The hardcore racket that made the Brooklyn band's name is out. Five stripped-back tracks - actually recorded round a campfire - are in
No doubt you can think of some bands who talk a mouthy, swaggering game about their music, but when it comes to the crunch appear shit-scared of trying anything new. The Men, five Brooklyn-based fellows with an intentionally neutral name, are kind of the opposite. Throughout their four albums to date they’ve brought a few surprises to the party, but you’d never catch them crowing about it, possibly because their roots are in DIY punk. They’re pretty big on the sin of pride.
Having used this year’s ‘New Moon’ to confirm what 2012’s ‘Open Your Heart’ hinted at, these purveyors of fearful and exhilarating hardcore racket have spent their career so far turning their hand to fuzzy country and vintage-sounding ’80s/’90s alt.rock. ‘Campfire Songs’, however, strips The Men down to bare essentials. The five-song, 25-minute EP was taped while the band sat round (yes) a campfire, in between ‘New Moon’ takes. As such, its first two numbers are found in electric form on their parent album.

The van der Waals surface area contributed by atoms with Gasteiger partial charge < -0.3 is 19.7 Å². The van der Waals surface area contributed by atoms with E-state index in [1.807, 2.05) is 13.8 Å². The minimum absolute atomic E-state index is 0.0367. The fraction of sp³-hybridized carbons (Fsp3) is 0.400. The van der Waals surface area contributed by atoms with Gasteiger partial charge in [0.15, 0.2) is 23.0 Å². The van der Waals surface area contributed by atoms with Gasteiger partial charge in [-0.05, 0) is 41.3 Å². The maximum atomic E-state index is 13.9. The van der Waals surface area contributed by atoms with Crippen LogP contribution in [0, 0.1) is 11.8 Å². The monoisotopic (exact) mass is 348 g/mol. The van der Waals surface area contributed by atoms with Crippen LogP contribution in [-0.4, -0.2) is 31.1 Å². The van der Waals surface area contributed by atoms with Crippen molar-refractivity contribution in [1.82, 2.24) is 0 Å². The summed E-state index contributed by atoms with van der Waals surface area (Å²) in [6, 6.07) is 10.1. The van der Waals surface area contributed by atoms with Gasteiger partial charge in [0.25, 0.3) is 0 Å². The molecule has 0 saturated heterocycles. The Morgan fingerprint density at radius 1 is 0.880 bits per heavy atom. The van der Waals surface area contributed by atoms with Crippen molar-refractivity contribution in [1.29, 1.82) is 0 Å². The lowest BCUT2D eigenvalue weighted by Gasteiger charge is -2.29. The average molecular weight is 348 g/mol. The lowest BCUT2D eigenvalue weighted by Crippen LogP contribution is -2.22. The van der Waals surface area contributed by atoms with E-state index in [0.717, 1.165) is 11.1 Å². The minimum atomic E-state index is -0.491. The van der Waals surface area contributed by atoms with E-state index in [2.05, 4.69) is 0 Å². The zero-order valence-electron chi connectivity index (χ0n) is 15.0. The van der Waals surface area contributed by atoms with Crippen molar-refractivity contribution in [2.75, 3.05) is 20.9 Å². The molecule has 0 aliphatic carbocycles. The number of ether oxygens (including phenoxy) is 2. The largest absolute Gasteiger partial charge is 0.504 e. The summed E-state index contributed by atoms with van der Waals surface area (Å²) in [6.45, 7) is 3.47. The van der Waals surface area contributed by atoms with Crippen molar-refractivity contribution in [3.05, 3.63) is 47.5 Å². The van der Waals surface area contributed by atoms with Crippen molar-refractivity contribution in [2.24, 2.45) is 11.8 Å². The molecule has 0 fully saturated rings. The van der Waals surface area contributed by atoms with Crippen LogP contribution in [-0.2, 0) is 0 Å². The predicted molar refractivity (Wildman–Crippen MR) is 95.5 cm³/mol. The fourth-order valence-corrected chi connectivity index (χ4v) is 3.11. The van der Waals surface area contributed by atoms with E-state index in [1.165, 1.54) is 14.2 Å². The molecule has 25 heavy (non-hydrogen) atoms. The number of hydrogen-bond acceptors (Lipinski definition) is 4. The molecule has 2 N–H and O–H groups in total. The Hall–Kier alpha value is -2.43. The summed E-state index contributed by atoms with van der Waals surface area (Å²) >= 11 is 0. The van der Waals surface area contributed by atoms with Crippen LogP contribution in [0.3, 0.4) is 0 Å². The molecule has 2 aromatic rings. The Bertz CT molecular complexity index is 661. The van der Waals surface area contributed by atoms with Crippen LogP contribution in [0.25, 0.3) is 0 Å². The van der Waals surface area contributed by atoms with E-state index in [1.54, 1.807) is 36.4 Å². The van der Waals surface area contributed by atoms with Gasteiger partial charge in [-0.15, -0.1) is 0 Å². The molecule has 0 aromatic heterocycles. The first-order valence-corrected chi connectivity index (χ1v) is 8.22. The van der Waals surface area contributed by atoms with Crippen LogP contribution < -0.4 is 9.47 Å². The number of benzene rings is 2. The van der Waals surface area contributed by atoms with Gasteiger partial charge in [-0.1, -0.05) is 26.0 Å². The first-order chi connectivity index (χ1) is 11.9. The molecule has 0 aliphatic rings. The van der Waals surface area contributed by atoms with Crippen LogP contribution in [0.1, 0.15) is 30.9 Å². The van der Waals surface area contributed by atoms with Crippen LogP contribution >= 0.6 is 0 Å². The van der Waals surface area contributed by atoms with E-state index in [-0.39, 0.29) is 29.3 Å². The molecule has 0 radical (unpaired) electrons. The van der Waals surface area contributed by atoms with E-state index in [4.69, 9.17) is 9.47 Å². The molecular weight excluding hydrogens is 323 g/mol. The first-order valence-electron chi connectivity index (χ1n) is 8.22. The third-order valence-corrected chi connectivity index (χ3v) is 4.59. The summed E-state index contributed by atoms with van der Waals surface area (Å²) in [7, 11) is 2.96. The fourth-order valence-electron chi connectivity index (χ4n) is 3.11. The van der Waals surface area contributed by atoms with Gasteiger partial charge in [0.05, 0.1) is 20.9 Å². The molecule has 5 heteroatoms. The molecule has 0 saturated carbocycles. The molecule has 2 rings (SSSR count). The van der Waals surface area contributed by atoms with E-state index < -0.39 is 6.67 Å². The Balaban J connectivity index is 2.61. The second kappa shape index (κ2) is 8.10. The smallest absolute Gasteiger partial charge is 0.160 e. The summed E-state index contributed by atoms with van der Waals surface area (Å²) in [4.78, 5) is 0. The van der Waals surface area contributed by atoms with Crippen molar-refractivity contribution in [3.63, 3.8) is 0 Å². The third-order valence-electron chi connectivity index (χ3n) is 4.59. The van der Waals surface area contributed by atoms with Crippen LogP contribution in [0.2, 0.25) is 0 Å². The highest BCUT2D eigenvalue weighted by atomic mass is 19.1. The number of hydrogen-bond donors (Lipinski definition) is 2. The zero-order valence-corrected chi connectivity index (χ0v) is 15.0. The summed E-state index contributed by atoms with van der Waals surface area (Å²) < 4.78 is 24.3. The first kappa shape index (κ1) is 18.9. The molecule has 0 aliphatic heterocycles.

‘I Saw Her Face’ remains lumbering, despite being propelled by a mandolin in lieu of any rhythm section. Similarly, the earwormy hook of the title, as sung by Ben Greenberg, fails to shine through. But ‘The Seeds’ sounds pretty much exactly how you’d expect an acoustic demo of the song to sound. What’s being brought to the table here, guys?
Well, ‘Water Babies’, a non-album B-side infused with the upbeat clatter of Superchunk and the foggy groan of Dinosaur Jr, reinvents itself as clanging folk-rock, albeit by having all the punk sucked out of it. Last, but by no means least, come ‘Turn Your Color’ and ‘Patience’, two new Men tracks that take the band’s sound in a different direction and justify this whole campfire backstory. The former is six minutes of blissful, drone-addled psych-folk, while ‘Patience’ is the kind of all-hands-to-the-pump jam that stays just the right side of drunken collapse. Two properly good moments out of five isn’t a great ratio, but at least it’s telling us that The Men’s wagon is still rollin’ steady.